Functional methods present a promising approach for the identification of skeletal kinematics, but their accuracy is limited by soft tissue artifacts (STAs). We hypothesized that consideration of the nonuniform distribution of STAs across the segment can lead to a significant improvement in the determination of the center of rotation at the hip. Twenty-four total hip arthroplasty (THA) patients performed repetitions of a star-arc movement. The location of the hip centers of rotation (CoRs) were estimated from the motion data using the Symmetrical Center of Rotation Estimation (SCoRE), both with and without procedures to minimize the effect of STAs. The precision of the CoR estimations was evaluated using the SCoRE residual, a measure of joint precision. Application of the newly developed weighted Optimal Common Shape Technique (wOCST) achieved the best CoR estimations with a precision of better than 3 mm, while the precision using raw data alone was up to seven times worse. Furthermore, consideration of the nonuniform distribution of STA across the surface of the skin using the wOCST produced an improvement of ∼24% over kinematics data processed using the standard OCST. Functional determination of the CoR at the hip using the newly developed wOCST can now identify the joint CoR with a precision of millimeters. Such approaches therefore offer improved precision in the assessment of skeletal kinematics and may aid in evaluating clinical treatment success and differentiating between therapy outcomes.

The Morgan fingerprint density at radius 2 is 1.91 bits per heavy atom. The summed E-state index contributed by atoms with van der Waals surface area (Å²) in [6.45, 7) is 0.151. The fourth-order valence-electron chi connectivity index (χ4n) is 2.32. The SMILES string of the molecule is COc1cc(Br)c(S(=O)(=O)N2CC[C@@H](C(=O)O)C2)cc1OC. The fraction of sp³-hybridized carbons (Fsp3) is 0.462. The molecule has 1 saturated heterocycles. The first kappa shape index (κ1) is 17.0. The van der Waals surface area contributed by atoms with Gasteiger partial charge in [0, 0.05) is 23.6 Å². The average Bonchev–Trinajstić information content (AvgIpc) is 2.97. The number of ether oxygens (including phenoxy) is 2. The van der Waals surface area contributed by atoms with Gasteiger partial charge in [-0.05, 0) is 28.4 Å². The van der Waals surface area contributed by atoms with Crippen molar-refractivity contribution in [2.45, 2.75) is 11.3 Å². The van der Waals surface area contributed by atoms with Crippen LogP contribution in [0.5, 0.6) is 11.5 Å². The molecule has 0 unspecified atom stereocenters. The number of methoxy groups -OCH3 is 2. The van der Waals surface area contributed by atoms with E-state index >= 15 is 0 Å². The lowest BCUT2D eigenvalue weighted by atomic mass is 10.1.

Copyright © 2011 Orthopaedic Research Society.